Column: Where’s the doctor?

Jake Pfeiffer, News Editor & Copy Editor

The stunning injury that left Buffalo Bills safety Damar Hamlin in cardiac arrest on Jan. 2 rightfully gripped the minds of millions, football fans or not. 

Those tuned into the game between the Bills and Cincinnati Bengals on ESPN saw the stunned reaction of the players scattered around Hamlin, followed by hours of discussion of the horror everyone had just seen.

I watched a fair amount of this coverage after the injury, and was left with one question: where are the doctors? 

CNN reported that Scott Van Pelt, the host of ESPN’s SportsCenter, chose not to feature any medical professionals on his show in order to avoid speculation. 

The issue? Humans speculate.

According to CBS News, within minutes of the injury, claims that Hamlin’s cardiac arrest was caused by COVID-19 vaccines emerged.

This situation is certainly a dramatic example of why having medical professionals available to comment on sports injuries is important, but nevertheless it shows what can happen when we don’t have professionals analyze an injury. 

A five minute conversation with a medical professional would not have taken away from ESPN’s coverage at all. Making sure people know what could’ve happened (and that what did happen has nothing to do with a vaccine) has value, and it shouldn’t be neglected.

Of course, most people crying about vaccines probably wouldn’t be convinced by a doctor, but a conversation with a professional would help the small percentage of people who could be swayed.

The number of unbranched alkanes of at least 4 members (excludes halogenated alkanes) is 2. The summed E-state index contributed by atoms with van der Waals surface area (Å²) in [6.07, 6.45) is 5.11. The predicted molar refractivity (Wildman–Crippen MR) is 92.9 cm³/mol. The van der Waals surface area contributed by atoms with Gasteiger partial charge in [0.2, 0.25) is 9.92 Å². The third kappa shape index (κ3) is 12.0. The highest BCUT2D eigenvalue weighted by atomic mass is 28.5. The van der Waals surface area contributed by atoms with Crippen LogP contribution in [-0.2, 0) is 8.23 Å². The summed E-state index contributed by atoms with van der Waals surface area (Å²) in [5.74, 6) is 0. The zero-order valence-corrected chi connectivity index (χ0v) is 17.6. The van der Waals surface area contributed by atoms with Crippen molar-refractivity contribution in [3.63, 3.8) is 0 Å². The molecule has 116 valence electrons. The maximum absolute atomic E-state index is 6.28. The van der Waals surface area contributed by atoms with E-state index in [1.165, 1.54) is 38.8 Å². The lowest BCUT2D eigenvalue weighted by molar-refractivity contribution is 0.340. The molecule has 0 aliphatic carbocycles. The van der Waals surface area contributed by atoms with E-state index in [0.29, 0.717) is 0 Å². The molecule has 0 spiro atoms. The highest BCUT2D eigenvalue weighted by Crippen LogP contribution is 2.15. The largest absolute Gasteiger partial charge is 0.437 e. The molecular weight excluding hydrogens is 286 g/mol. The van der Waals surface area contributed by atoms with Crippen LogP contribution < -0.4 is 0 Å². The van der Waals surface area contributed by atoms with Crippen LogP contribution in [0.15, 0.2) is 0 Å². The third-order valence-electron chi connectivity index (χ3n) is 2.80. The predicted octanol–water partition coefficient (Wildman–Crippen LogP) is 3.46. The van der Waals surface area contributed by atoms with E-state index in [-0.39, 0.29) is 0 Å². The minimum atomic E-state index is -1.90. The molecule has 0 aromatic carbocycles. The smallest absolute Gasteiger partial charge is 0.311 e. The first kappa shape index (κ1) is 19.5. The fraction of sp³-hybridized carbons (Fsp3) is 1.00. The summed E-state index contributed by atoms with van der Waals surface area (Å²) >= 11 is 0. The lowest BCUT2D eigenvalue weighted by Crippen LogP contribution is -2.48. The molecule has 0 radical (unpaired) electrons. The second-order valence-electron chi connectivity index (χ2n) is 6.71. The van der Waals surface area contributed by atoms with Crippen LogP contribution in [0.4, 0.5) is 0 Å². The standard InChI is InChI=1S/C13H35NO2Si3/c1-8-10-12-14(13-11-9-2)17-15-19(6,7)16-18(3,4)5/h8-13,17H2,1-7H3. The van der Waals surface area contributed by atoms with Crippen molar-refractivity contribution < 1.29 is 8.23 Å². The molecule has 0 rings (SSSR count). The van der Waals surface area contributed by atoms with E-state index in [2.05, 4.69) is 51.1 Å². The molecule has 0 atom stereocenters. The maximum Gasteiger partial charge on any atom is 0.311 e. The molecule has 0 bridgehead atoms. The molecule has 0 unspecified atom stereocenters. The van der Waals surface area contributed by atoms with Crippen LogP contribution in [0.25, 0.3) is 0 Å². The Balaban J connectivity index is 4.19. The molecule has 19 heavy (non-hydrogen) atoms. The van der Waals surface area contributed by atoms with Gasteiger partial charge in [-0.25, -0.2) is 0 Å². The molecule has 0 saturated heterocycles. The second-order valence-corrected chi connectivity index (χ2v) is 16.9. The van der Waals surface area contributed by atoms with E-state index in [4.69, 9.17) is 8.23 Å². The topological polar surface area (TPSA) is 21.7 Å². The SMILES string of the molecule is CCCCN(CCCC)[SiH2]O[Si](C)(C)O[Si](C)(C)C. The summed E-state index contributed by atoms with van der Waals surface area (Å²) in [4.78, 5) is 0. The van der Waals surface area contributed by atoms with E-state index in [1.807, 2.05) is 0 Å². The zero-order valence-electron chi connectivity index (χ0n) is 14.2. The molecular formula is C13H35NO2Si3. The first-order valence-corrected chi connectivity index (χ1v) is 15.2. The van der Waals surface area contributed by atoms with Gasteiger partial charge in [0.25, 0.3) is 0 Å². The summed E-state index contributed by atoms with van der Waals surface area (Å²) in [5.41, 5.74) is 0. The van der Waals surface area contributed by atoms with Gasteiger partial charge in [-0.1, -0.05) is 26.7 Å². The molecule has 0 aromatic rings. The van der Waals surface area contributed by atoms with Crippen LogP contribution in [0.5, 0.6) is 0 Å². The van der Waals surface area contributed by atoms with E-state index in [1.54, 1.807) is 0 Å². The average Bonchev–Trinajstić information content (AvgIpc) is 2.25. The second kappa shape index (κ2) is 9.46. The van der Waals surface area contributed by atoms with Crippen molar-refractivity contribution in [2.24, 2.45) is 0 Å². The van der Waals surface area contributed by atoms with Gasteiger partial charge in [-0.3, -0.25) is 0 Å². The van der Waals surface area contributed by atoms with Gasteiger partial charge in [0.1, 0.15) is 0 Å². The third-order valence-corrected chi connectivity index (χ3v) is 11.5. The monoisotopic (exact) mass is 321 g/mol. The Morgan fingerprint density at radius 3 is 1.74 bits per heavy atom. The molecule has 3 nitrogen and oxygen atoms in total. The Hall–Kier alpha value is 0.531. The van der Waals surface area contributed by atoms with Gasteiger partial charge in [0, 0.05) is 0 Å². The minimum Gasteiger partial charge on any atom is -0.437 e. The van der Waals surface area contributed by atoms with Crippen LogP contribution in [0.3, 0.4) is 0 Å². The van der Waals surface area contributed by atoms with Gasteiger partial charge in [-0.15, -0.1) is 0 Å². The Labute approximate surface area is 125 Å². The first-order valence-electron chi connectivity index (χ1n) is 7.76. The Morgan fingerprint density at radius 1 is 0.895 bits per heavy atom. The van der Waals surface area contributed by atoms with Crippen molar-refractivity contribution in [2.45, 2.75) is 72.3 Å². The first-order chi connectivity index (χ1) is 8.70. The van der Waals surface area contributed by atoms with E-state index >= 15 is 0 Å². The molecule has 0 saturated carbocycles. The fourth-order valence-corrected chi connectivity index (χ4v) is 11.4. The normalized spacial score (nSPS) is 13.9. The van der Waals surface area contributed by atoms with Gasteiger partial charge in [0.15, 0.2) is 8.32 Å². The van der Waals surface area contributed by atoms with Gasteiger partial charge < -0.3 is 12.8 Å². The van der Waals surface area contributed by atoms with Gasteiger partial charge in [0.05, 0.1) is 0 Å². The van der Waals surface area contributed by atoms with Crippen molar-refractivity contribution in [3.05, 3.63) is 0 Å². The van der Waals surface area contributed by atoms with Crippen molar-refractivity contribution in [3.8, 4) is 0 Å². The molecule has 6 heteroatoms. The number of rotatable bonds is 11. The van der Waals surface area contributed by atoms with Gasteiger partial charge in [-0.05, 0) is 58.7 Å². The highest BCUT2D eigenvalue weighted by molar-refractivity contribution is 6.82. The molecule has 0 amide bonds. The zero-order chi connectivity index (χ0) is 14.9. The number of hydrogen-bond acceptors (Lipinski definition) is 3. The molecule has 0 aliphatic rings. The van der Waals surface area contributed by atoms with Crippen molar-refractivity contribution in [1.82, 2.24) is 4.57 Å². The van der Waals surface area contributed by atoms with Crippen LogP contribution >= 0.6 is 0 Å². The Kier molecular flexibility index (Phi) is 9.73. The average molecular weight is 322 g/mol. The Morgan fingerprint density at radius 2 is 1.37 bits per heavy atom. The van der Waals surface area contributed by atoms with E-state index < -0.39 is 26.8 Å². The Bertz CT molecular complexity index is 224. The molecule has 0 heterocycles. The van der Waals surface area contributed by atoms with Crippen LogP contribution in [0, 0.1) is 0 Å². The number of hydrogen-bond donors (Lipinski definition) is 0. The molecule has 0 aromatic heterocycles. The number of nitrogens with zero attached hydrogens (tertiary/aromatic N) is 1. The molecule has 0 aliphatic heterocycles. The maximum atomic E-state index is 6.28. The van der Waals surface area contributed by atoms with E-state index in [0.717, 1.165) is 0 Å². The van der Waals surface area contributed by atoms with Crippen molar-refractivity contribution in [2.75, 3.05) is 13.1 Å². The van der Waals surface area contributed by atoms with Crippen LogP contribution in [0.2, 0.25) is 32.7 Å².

Knowing the cause, or at least the possible cause, of an injury helps everyone though. 

Not knowing something is scary- uncertainty is uncomfortable and can lead to significant amounts of fear.

For the millions watching ESPN, what caused Hamlin to go into cardiac arrest was completely unknown. 

Viewers may have asked themselves, was it vaccines? (No, it wasn’t, stop it.) Can this happen to anyone? Is my kid gonna die the next time they play their sport? Can my heart stop on the field tomorrow?

Fear abounds from the unknown. Having a medical professional come on to explain what happened, how unlikely it was and why you don’t need to be afraid for anything except for Hamlin’s life could have eased the minds of millions.

According to Dr. Brian Sutterer, a physiatrist who analyzes sports injuries on his YouTube channel, Hamlin’s heart likely stopped due to Commotio Cordis, a rare condition that stops the heart with a hard enough impact at an exact moment in the cycle of a heart beat.

And it took him less than three minutes to explain it.

Even in cases of less severe injuries, it would take minimal effort to simply ask a medical professional how an injury happened, but it would benefit viewers immensely even in just understanding what happened. 

Having a medical voice on a broadcast for even a few minutes can have immense benefits. So really, where are the doctors?